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Is there Judicial Relief for Public Sector Professionals?

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by Umer Ijaz Gilani

If you think I’m going to dwell in this piece upon the relationship between our executive and alleged ‘selectors,’ you’re totally mistaken. I’m talking about an issue closer to real life, one which affects the lives and livelihood of thousands of ordinary Pakistanis, although you’ll never hear about it in the media.

I’m referring to a legal doctrine coined by the Pakistani superior courts over the last few years: ‘the doctrine of master and servant. This is a legal doctrine that presently governs the relationship between autonomous statutory corporations and their employees. Unlike those proper ‘sarkaari mulazims’ who are directly employed by the federal or provincial governments, this category of employees, which includes the likes of university professors, senior regulatory officials, and public-sector company managers, has been left by the court almost entirely at the mercy of their employers. If you are one of those unlucky persons whose employment is governed by the rule of master and servant, in most cases, the courts will not restore you. No matter how wrongfully you may have been terminated, all you can claim is damages, which, of course, will take years to materialize.

It wasn’t always like this.

Since the early 1950s, when writ jurisdiction was first conferred upon Pakistan’s constitutional courts, public servants have remained the largest category of litigants in our court system. This is hardly surprising. In any polity which is based on the rule of law, courts have to ensure that the state’s most intimate relationship – its relationship with its own employees – is governed strictly by the law and not by the whims and fancies of the top officials.

However, the frequent resort by aggrieved public servants to the writ jurisdiction of the high court also led to a vast increase in their caseload. Overburdened high court judges started looking for ways to ward off this deluge of litigants. That is the socio-legal reality in which our courts coined the doctrine of statutory/non-statutory rules. The employment rules of the vast bulk of statutory corporations have been declared as non-statutory rules. The result is that employees of such organizations cannot approach the high court and get a ‘writ’ issued.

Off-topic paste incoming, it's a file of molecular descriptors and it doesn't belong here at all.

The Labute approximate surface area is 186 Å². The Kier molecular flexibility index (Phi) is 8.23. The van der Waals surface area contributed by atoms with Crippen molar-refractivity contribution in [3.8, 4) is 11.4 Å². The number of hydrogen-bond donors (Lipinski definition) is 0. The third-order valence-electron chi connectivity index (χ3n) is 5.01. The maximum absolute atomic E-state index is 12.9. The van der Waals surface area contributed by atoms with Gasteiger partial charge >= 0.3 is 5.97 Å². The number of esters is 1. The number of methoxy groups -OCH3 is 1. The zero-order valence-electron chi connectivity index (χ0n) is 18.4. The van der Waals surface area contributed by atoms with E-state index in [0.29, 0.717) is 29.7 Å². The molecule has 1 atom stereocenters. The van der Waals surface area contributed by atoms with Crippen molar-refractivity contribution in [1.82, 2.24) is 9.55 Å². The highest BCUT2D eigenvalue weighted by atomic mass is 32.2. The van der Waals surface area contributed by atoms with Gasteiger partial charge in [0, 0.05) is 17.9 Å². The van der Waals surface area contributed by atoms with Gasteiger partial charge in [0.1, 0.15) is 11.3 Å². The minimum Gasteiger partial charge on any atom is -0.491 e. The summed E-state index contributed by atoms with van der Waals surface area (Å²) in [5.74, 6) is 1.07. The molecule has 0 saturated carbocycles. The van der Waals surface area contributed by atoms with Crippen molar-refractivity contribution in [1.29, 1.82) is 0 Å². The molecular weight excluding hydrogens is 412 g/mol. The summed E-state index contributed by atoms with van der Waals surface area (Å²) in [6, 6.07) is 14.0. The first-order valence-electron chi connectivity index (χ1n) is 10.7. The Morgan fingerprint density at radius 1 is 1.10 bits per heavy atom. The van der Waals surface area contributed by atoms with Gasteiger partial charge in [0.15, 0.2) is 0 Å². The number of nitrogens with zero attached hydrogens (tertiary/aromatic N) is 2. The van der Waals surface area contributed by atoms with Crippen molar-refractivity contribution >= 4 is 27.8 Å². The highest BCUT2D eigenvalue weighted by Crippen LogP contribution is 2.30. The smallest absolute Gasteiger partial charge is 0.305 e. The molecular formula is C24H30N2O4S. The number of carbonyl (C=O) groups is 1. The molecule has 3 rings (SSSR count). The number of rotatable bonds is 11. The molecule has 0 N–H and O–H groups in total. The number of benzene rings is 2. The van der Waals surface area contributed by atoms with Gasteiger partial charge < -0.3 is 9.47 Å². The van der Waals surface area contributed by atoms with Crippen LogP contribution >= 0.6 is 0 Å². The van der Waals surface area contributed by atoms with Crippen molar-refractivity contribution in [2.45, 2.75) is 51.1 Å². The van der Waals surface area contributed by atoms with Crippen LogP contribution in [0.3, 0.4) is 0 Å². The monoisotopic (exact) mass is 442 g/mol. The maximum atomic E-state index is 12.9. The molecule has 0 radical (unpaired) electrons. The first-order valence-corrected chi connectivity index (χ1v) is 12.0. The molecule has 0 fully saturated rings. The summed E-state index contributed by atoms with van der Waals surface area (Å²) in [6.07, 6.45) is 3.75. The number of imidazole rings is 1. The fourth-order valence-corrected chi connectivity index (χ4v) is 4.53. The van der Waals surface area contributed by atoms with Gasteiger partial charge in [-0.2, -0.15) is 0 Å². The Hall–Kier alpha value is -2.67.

Had the courts stopped there, this may have been acceptable. Aggrieved employees could still have approached the civil courts for getting an ‘injunction’, which in practice is as good. But the courts, in recent years, have gone a step further. They have started saying that if your employment rules are non-statutory, you are governed by what they described as “the rule of master and servant”. This means that you are not only disentitled from obtaining relief in the constitutional courts, but you also cannot seek reinstatement even in the ordinary civil courts.

As a result of the rise of this doctrine, top administrators of statutory corporations have been vested with almost unchecked power over the careers of public-sector employees. Unbeknownst to many, our semi-government institutions – the likes of universities, regulatory bodies, and public-sector companies – are turning into personal fiefdoms, and public servants have been reduced into minions.

Thankfully, this pernicious legal doctrine can be easily deconstructed through legal reasoning. Here’s how.